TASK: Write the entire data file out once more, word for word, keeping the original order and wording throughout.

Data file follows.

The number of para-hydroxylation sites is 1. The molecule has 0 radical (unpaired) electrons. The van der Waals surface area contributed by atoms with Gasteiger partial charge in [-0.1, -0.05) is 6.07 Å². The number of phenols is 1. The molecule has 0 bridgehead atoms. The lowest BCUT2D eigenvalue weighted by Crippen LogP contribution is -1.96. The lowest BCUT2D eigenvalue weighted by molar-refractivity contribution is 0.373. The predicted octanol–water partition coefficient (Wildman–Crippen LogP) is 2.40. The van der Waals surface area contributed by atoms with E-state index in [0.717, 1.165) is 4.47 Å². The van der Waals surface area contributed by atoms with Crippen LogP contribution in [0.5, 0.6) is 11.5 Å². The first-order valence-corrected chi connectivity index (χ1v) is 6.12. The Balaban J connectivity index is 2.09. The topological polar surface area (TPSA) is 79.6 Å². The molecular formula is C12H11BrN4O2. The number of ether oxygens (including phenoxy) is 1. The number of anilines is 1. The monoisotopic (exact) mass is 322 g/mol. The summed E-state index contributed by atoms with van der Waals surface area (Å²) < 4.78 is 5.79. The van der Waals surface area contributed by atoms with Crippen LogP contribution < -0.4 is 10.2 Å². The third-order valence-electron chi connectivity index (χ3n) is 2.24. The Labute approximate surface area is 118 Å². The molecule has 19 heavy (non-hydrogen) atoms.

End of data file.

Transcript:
The number of para-hydroxylation sites is 1. The molecule has 0 radical (unpaired) electrons. The van der Waals surface area contributed by atoms with Gasteiger partial charge in [-0.1, -0.05) is 6.07 Å². The number of phenols is 1. The molecule has 0 bridgehead atoms. The lowest BCUT2D eigenvalue weighted by Crippen LogP contribution is -1.96. The lowest BCUT2D eigenvalue weighted by molar-refractivity contribution is 0.373. The predicted octanol–water partition coefficient (Wildman–Crippen LogP) is 2.40. The van der Waals surface area contributed by atoms with E-state index in [0.717, 1.165) is 4.47 Å². The van der Waals surface area contributed by atoms with Crippen LogP contribution in [0.5, 0.6) is 11.5 Å². The first-order valence-corrected chi connectivity index (χ1v) is 6.12. The Balaban J connectivity index is 2.09. The topological polar surface area (TPSA) is 79.6 Å². The molecular formula is C12H11BrN4O2. The number of ether oxygens (including phenoxy) is 1. The number of anilines is 1. The monoisotopic (exact) mass is 322 g/mol. The summed E-state index contributed by atoms with van der Waals surface area (Å²) < 4.78 is 5.79. The van der Waals surface area contributed by atoms with Crippen LogP contribution < -0.4 is 10.2 Å². The third-order valence-electron chi connectivity index (χ3n) is 2.24. The Labute approximate surface area is 118 Å². The molecule has 19 heavy (non-hydrogen) atoms.